Specifications & Requirements
1 How to Write Software Requirements
Software requirements must be written in adherence to very specific characteristics. It must be assumed that the author of the requirement is not necessarily the developer of the software. The characteristics of well written requirements include:
Consistent. The stated requirement does not contradict other requirements. It is not a duplicate of another requirement. The same term is used for the same item in all requirements.
Each team must decide how to label each development element. For example, if you have two databases, each must have a unique name, which must be included in your glossary. Each requirement must consistently identify/reference each development aspect.
The team must decide upon the format for each requirement so that they all look the same, and contain the same requirement-ese. For example, using the word must vs shall.
Unambiguous. Each requirement must have one and only one interpretation. Language used in the statement must not leave a doubt in the reader’s mind as to the intended descriptive or numeric value.
No matter who reads it – the take-away understanding must be identical.
Verifiable. The stated requirement is not vague or general but is quantified in a manner that can be verified by one of these 4 alternative methods: inspection, analysis, demonstration or test.
Every requirement will be validated by a unit test case, to be written in Lab 3.
Each unit test will verify/validate correct implementation of a single requirement. A test case is not intended to assess multiple development aspects. The word “and” should therefore not be used! Nor should there be commas! This style of writing indicates that multiple elements are included.
Necessary. The stated requirement is an essential capability, physical characteristic, or quality factor of the product or process. If it is removed or deleted, a deficiency will exist, which cannot be fulfilled by other capabilities of the product or process.
No bells and whistles – unless of course they need a bell or a whistle. This is analogous to a contract. Promise no more than what is necessary. Remember the three goals of a project, and time is money.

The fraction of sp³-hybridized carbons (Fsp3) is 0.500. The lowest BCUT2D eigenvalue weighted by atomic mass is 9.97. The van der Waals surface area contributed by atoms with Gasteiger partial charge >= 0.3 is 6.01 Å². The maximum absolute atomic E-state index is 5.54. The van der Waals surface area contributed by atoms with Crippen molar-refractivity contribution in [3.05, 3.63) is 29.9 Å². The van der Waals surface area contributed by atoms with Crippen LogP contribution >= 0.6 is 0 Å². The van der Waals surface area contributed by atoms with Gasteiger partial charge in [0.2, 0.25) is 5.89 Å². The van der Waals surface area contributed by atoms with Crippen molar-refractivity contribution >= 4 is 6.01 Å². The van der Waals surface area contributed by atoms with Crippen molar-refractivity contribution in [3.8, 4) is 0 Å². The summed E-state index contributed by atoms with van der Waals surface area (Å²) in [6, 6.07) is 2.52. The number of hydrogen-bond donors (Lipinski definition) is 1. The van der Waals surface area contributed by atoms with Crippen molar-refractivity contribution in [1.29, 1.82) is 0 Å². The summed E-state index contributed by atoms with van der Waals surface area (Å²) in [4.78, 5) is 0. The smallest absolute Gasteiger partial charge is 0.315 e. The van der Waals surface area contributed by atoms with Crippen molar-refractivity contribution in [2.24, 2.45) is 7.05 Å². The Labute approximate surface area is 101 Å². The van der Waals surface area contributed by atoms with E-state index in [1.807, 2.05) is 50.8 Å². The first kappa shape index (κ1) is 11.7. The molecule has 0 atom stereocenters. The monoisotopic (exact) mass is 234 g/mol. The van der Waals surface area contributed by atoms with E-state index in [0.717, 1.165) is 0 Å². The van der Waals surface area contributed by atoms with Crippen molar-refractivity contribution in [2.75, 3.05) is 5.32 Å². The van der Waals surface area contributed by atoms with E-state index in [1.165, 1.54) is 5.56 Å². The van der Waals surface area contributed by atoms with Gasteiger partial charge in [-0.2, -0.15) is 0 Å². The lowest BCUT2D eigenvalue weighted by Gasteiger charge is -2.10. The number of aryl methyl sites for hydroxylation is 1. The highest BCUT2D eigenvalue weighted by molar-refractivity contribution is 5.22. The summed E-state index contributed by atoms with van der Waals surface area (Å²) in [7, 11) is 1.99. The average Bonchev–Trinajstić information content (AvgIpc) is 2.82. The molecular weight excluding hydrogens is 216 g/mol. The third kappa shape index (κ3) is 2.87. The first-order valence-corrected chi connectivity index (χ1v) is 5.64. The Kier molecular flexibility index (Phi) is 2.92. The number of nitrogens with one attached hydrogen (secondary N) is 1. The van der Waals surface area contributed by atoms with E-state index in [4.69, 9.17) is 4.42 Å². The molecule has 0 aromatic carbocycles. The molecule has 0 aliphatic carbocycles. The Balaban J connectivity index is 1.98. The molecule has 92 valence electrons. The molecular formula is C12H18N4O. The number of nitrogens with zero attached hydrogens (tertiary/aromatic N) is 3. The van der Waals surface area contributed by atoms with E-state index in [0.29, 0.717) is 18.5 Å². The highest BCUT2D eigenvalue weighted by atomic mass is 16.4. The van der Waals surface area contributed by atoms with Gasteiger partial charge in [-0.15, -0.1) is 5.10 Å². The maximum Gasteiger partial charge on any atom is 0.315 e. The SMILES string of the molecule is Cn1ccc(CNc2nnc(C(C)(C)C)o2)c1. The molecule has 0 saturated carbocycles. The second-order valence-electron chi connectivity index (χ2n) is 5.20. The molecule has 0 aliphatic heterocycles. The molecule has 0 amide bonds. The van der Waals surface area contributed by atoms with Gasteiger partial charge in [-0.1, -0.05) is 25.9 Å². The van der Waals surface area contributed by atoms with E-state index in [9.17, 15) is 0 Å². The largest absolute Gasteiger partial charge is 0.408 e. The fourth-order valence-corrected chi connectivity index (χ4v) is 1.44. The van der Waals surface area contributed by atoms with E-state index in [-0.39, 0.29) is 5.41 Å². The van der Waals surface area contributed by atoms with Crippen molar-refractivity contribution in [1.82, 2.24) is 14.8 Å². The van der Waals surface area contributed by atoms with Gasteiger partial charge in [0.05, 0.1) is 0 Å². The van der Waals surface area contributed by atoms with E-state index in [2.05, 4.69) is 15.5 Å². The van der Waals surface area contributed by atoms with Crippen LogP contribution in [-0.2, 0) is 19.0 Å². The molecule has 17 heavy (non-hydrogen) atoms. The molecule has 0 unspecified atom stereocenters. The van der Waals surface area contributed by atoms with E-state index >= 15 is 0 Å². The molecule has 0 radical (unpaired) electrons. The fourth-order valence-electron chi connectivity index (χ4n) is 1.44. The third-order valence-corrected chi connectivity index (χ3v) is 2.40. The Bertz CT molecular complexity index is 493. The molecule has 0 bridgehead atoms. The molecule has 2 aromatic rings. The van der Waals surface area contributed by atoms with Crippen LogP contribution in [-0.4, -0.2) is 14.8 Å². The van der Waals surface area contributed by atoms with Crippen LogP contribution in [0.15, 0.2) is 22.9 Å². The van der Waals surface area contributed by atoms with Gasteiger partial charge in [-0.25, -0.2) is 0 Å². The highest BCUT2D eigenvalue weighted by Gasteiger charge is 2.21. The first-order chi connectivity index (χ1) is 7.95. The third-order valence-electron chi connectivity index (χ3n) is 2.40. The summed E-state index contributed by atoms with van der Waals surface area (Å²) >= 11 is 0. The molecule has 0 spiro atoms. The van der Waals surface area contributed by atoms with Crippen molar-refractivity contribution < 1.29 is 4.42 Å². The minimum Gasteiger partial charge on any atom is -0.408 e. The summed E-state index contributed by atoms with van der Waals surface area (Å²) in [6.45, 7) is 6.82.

Concise (minimal, understandable). The requirement statement includes only one requirement stating what must be done and only what must be done, stated simply and clearly. It is easy to read and understand.
Only include words that are needed for understandability. For example, words such as intuitive, effective, cute, or quick are vague descriptors. Requirements are written for skilled engineers.
Implementation free. The requirement states what is required, not how the requirement should be met. A requirement statement should not reflect a design or implementation nor should it describe an operation. However, the treatment of interface requirements is generally an exception.
Requirements are written for skilled engineers. You are able to assume that they know how to code well, and how to use best practices, or they should not be doing the job. For example, do not state that “The user must be able to submit the completed form by pressing the submit button at the bottom of the page.” The web-developer can determine that a button is needed and that it should be at the bottom of the page. Such a requirement tells the reader that the page has already been developed and the requirement was written after the fact.
Attainable (achievable or feasible). The stated requirement can be achieved by one or more developed system concepts at a definable cost. This implies that at least a high level conceptual design has been completed and cost tradeoff studies have been conducted.
Do not include requirements that your team is not capable of completing due to lack of knowledge or skill. If you know that the needed hardware is too expensive, write requirements to model or simulate the functionality.
Complete. (standalone) The stated requirement is complete and does not need further amplification. The stated requirement will provide sufficient capability.